3

This is a simple question with simple code, I just wanted to be verbose to make sure I'm understood.

Standard generated views for an ASP.NET MVC application will have a delete view which ends like the below -

@using (Html.BeginForm()) {
    @Html.AntiForgeryToken()
    <p>
        <input type="submit" value="Delete" /> |
        @Html.ActionLink("Back to List", "Index")
    </p>
}

The controller methods are standard -

  public ActionResult Delete(int addressID)
    {
        Address address = db.Address.Find(addressID);
        if (address == null)
        {
            return HttpNotFound();
        }
        return View(address);
    }

    [HttpPost, ActionName("Delete")]
    [ValidateAntiForgeryToken]
    public ActionResult DeleteConfirmed(int addressID)
    {
        Address address = db.Address.Find(addressID);
        db.Address.Remove(address);
        db.SaveChanges();
        return RedirectToAction("Index");
    }

The HTML this produces looks like -

<form action="/Address/Delete?AddressID=2" method="post">    
<input name="__RequestVerificationToken" type="hidden" value="...snip..." />    <p>
        <input type="submit" value="Delete" /> |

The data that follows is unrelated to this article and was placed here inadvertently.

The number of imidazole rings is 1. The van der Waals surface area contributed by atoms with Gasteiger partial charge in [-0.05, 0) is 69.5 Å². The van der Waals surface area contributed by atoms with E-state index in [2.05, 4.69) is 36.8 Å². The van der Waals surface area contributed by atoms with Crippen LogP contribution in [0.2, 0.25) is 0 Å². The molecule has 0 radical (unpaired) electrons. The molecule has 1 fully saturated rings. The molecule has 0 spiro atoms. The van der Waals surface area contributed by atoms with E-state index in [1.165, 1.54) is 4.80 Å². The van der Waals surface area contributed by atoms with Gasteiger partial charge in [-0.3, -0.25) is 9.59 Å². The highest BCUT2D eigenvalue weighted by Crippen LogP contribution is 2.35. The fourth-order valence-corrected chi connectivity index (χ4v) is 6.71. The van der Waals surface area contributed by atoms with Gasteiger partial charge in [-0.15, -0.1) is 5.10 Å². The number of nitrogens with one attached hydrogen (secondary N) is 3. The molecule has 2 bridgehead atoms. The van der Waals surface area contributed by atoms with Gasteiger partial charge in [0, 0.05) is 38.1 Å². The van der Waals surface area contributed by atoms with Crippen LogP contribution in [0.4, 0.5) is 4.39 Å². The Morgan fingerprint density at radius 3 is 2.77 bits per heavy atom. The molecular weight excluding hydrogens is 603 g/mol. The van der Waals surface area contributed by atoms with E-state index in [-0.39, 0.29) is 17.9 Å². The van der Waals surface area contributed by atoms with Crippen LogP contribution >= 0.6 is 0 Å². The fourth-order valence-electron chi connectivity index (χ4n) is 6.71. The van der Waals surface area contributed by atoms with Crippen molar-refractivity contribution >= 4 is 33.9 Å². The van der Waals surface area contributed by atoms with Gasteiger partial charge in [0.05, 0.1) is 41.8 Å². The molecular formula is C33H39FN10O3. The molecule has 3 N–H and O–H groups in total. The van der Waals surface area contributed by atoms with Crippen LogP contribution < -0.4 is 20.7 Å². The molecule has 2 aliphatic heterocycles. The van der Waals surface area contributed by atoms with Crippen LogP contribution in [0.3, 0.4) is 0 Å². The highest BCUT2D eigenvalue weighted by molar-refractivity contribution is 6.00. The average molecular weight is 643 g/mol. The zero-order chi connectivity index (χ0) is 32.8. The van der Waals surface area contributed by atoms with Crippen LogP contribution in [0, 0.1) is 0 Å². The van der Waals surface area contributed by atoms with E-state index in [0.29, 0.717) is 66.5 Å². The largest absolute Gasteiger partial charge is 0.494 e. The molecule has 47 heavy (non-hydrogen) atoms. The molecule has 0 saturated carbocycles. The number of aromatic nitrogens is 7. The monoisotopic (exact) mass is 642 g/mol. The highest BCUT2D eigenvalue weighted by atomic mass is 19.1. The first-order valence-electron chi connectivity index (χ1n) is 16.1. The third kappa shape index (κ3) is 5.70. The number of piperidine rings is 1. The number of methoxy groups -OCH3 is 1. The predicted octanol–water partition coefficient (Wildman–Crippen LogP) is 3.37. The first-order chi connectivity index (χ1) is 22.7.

<a href="/Address">Back to List</a>
    </p>
</form>

As you can see the AddressID is included in the form action, but I didn't "do" anything to put it there. I just sent pack the model.

How does the AddressID get into the form action?

5

This is due to automatic mapping and asp.net routing resulting from your method signatures.

public ActionResult Delete(int addressID)
public ActionResult DeleteConfirmed(int addressID)

For details, see the Automatically Mapping Action-Method Parameters section of Controllers and Action Methods in ASP.NET MVC Applications and details on routing ASP.NET Routing

2

MVC is heavily "convention based".

You did provide the necessary information, both Delete Actions have the same id parameter:

 public ActionResult Delete(int addressID)

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